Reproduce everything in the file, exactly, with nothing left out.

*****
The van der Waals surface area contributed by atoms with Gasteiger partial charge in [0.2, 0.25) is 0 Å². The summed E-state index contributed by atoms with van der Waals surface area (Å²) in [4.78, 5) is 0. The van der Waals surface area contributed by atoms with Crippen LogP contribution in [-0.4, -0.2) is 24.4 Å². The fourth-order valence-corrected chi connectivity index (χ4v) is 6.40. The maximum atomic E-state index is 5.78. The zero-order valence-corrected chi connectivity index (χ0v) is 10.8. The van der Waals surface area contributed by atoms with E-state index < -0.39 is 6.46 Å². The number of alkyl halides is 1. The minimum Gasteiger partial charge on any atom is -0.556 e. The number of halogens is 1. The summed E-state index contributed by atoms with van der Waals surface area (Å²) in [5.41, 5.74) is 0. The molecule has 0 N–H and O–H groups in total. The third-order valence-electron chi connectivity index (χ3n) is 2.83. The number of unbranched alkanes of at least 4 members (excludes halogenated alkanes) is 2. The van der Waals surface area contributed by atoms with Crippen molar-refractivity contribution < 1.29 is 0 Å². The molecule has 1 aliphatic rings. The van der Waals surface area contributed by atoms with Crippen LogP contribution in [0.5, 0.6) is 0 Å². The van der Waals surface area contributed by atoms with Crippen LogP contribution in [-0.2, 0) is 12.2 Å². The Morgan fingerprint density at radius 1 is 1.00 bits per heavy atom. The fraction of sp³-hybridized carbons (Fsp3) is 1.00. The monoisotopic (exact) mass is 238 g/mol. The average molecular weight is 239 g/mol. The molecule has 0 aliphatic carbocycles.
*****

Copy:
The van der Waals surface area contributed by atoms with Gasteiger partial charge in [0.2, 0.25) is 0 Å². The summed E-state index contributed by atoms with van der Waals surface area (Å²) in [4.78, 5) is 0. The van der Waals surface area contributed by atoms with Crippen LogP contribution in [-0.4, -0.2) is 24.4 Å². The fourth-order valence-corrected chi connectivity index (χ4v) is 6.40. The maximum atomic E-state index is 5.78. The zero-order valence-corrected chi connectivity index (χ0v) is 10.8. The van der Waals surface area contributed by atoms with E-state index < -0.39 is 6.46 Å². The number of alkyl halides is 1. The minimum Gasteiger partial charge on any atom is -0.556 e. The number of halogens is 1. The summed E-state index contributed by atoms with van der Waals surface area (Å²) in [5.41, 5.74) is 0. The molecule has 0 N–H and O–H groups in total. The third-order valence-electron chi connectivity index (χ3n) is 2.83. The number of unbranched alkanes of at least 4 members (excludes halogenated alkanes) is 2. The van der Waals surface area contributed by atoms with Crippen molar-refractivity contribution < 1.29 is 0 Å². The molecule has 1 aliphatic rings. The van der Waals surface area contributed by atoms with Crippen LogP contribution in [0.5, 0.6) is 0 Å². The van der Waals surface area contributed by atoms with Crippen LogP contribution in [-0.2, 0) is 12.2 Å². The Morgan fingerprint density at radius 1 is 1.00 bits per heavy atom. The fraction of sp³-hybridized carbons (Fsp3) is 1.00. The monoisotopic (exact) mass is 238 g/mol. The average molecular weight is 239 g/mol. The molecule has 0 aliphatic carbocycles.